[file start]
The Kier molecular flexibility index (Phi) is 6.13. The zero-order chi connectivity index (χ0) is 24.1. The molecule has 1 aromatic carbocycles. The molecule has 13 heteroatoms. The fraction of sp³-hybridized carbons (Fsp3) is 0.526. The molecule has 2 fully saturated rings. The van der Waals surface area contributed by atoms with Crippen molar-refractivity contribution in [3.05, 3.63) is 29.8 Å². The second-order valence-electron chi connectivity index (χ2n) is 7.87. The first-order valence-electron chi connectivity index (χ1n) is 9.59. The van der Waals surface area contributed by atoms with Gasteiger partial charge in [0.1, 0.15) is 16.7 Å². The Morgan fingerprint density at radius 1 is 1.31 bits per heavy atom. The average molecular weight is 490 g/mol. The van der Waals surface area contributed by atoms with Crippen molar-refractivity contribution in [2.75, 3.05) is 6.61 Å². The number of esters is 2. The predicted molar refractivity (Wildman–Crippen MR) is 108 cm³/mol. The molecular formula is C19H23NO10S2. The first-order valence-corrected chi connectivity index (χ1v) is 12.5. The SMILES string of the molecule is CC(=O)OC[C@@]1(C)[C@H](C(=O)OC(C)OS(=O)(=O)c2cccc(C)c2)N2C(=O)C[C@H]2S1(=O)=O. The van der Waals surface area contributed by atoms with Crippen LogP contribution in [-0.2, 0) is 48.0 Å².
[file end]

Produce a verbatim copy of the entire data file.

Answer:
The Kier molecular flexibility index (Phi) is 6.13. The zero-order chi connectivity index (χ0) is 24.1. The molecule has 1 aromatic carbocycles. The molecule has 13 heteroatoms. The fraction of sp³-hybridized carbons (Fsp3) is 0.526. The molecule has 2 fully saturated rings. The van der Waals surface area contributed by atoms with Crippen molar-refractivity contribution in [3.05, 3.63) is 29.8 Å². The second-order valence-electron chi connectivity index (χ2n) is 7.87. The first-order valence-electron chi connectivity index (χ1n) is 9.59. The van der Waals surface area contributed by atoms with Gasteiger partial charge in [0.1, 0.15) is 16.7 Å². The Morgan fingerprint density at radius 1 is 1.31 bits per heavy atom. The average molecular weight is 490 g/mol. The van der Waals surface area contributed by atoms with Crippen molar-refractivity contribution in [2.75, 3.05) is 6.61 Å². The number of esters is 2. The predicted molar refractivity (Wildman–Crippen MR) is 108 cm³/mol. The molecular formula is C19H23NO10S2. The first-order valence-corrected chi connectivity index (χ1v) is 12.5. The SMILES string of the molecule is CC(=O)OC[C@@]1(C)[C@H](C(=O)OC(C)OS(=O)(=O)c2cccc(C)c2)N2C(=O)C[C@H]2S1(=O)=O. The van der Waals surface area contributed by atoms with Crippen LogP contribution in [-0.2, 0) is 48.0 Å².